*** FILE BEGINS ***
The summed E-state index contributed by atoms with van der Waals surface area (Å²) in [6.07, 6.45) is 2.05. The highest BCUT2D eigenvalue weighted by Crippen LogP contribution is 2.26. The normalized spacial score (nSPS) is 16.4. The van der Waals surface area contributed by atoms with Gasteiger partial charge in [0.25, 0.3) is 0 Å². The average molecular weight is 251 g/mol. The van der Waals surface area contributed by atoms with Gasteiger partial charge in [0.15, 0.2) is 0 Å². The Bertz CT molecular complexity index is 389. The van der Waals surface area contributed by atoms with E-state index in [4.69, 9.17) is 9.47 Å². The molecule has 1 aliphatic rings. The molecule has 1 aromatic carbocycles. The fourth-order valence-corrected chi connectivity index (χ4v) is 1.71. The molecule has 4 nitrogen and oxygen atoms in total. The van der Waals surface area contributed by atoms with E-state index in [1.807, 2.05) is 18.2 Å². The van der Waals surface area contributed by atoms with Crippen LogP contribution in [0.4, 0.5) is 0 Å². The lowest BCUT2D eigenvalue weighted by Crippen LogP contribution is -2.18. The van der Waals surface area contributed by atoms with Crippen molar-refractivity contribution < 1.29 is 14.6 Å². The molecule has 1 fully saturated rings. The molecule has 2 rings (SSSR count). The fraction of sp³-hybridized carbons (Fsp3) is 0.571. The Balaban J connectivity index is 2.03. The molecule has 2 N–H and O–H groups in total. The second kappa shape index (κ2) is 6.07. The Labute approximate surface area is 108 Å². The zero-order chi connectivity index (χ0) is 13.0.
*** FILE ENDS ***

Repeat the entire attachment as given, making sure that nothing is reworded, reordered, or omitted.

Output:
The summed E-state index contributed by atoms with van der Waals surface area (Å²) in [6.07, 6.45) is 2.05. The highest BCUT2D eigenvalue weighted by Crippen LogP contribution is 2.26. The normalized spacial score (nSPS) is 16.4. The van der Waals surface area contributed by atoms with Gasteiger partial charge in [0.25, 0.3) is 0 Å². The average molecular weight is 251 g/mol. The van der Waals surface area contributed by atoms with Gasteiger partial charge in [0.15, 0.2) is 0 Å². The Bertz CT molecular complexity index is 389. The van der Waals surface area contributed by atoms with E-state index in [4.69, 9.17) is 9.47 Å². The molecule has 1 aliphatic rings. The molecule has 1 aromatic carbocycles. The fourth-order valence-corrected chi connectivity index (χ4v) is 1.71. The molecule has 4 nitrogen and oxygen atoms in total. The van der Waals surface area contributed by atoms with E-state index in [1.807, 2.05) is 18.2 Å². The van der Waals surface area contributed by atoms with Crippen LogP contribution in [0.4, 0.5) is 0 Å². The lowest BCUT2D eigenvalue weighted by Crippen LogP contribution is -2.18. The van der Waals surface area contributed by atoms with Crippen molar-refractivity contribution < 1.29 is 14.6 Å². The molecule has 1 fully saturated rings. The molecule has 2 rings (SSSR count). The fraction of sp³-hybridized carbons (Fsp3) is 0.571. The Balaban J connectivity index is 2.03. The molecule has 2 N–H and O–H groups in total. The second kappa shape index (κ2) is 6.07. The Labute approximate surface area is 108 Å². The zero-order chi connectivity index (χ0) is 13.0.